It is almost certain that there will be some meteor activity from 103P/Hartley 2. 
That would be a novum, hence the activity would be called a "meteor outburst", 
even if rates stay low. The question remains if Earth will pass close enough to 
the comet to have a storm. Maybe not. Calculations by Mark Matney show that the 
most recent dust may not have spread far enough along the comet orbit for Earth 
to be able to meet it 49 days in front of the comet. This is not a certain 
conclusion, because the difference is only a factor of two in time. However, 
it is clear that we should not put our expectations too high.

If an outburst occurs at 0.9 hours UT on Nov. 3th, as predicted by Yeomans, then 
the outburst can be seen in the early evening of November 2nd by observers on 
the east coast, while west coast observers may be able to see a tail of it. 
For observers in north-western parts of Europe, the outburst is expected
to peak shortly after midnight. Best viewing is over the Atlantic Ocean.

However, the problem is that the time of nearest passage does not need to be the 
time that we cross the dust sheet. The comet has an orbit at a shallow 13.6 degree 
angle with the ecliptic (was 9.3 degrees before the disturbance). A small deviation 
of the main dust sheet relative to the comet orbit can lead to a significantly 
different time of the event. In principle, the window of opportunity stretches 
from the time of passing the comet node on November 2 at 07.1h UT, until the point 
of nearest passage to the comet orbit on November 3 at 00.9h UT, which is a 
17.8 hour interval. Best chances are perhaps a few hours prior to 00.9h UT, 
hence in the evening of November 3 for European observers. World-wide monitoring 
of meteor activity is needed on the nights of  November 1/2 and 2/3 to increase 
the chances that the event will be observed.

The duration of the outburst depends on the thickness of the dust sheet and the 
path of the Earth through the stream. If we only account for the inclination of 
the orbit, then the duration of the event, the time between activity levels of 
14% of peak activity, will be of order 5 - 8 hours, based on the thickness of 
the dust sheets responsible for the Andromedids, iota-Draconids, October Draconids 
and Puppids, which are all very similar [5]. There may also be some low level 
activity that extends over many days.  

The occurrence of an outburst, even of relatively low intensity, has big implications.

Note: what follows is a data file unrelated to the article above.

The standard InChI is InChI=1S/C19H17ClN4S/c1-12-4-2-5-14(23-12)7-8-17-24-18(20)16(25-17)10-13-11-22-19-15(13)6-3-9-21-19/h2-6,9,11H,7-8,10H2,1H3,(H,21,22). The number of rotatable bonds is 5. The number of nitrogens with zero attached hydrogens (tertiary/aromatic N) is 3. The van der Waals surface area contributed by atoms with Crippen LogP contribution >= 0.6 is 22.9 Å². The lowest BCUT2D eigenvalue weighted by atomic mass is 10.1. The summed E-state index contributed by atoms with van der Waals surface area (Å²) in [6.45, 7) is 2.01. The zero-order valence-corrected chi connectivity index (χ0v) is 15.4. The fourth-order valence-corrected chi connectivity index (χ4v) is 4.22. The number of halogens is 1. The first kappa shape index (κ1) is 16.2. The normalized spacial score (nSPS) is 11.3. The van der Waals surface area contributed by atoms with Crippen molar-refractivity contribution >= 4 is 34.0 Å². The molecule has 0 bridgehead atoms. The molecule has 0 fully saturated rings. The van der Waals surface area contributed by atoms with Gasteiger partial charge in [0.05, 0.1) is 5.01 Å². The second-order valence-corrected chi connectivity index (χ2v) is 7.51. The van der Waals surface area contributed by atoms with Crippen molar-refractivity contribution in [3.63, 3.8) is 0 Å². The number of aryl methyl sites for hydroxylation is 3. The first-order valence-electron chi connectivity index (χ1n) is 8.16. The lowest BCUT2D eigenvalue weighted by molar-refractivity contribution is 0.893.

That is because this event is potentially most suited for collecting meteoroid 
debris in the stratosphere from a known source. Because of the slow entry 
velocity, even relatively large particles (50 micron) are expected to survive 
entry heating. Preparations have been made to collect particles by high-flying 
aircraft from NASA/Ames Research Center in November and December of 1997, 
if the shower manifests itself. 

The comet itself may reach magnitude +8 shortly after passing perihelion on 
December 21. Orbital elements calculated by Kenji Muraoka, finding charts and 
a predicted brightness evolution can be found at the website:

Finally, if the stream returns in the next year, then the shower maximum is 
expected to be about six hours later, hence on 1998 Nov. 3 at 7 hours UT, 
according to Yeomans, and the Earth would follow the comet to the close approach 
point by about 316 days. 

I would like to thank Mark Matney and Don Yeomans for their contributions to 
this paper and George Flynn of Plattsburgh University for calculations of the 
heating rate of P/Hartley 2 grains. Further information on the Leonid storms 
can be found at: 
[1] Jenniskens P., 1996, Meteoritics & Planetary Science 31, 177-184 
[2] Yeomans D., Yau K., Weissman P., 1996, Icarus 124, 407-413 
[3] McNaught R., 1986, in The Astronomer, No 266, June,  p24 
[4] Hasegawa I., 1990, Publ. Astron. Soc. Japan 42, 175-186 
[5] Jenniskens P., 1995, Astron. Astrophys. 295, 206-235 

Table 1: Orbital elements of 103P/Hartley 2 computed from observations in 
the period form 1985 until June 1997 (J2000), computed by Brian G. Marsden 
(top) and Donald K. Yeomans (bottom). The latter contain the most recent 
observations until July 8, 1997.  

	1985			1991				1997 
Epoch	1985, June 24.0 TT	1991, Sept. 21.0 TT		1997, Dec. 18.0 TT 
T	1985, June 4.8634 TT	1991, Sept. 11.6515 TT		1997, Dec. 22.0242 TT
a	3.39680   		3.39865 			3.44357 AU 
e	0.719844		0.719502			0.700391  
q	0.9516335 		0.9533139			1.0317245 AU  
n	0.1574341      		0.1573059    			0.1542375  
P	6.26 			6.27 				6.39   yr  
i	9.25279			9.25182				13.61908 o)  (J2000)  
w	174.81006 		174.89662 			180.72400  o) 
Node	226.85420 		226.78470			219.95471 o) 
Epoch	1985, June 24.0 TDB	1991, Sept. 21.0		1997, Dec. 18.0 TDB
T	1985, June 4.8758	1991, Sept. 11.6517		1997, Dec. 22.0222 
A	3.396700		3.39854				3.44349   AU 
E	0.719836		0.719494			0.700383
Q	0.9516320		0.9533128			1.0317265  AU 
I	9.25281			9.25183				13.61904   o) (J2000)
W	174.81122		174.89667			180.72319  o) 
Node	226.85427		226.78478			219.95470  o)  

 Peter Jenniskens       
   The SETI Institute			e-mail:       
   NASA Ames Research Center		tel: (415) 604-3086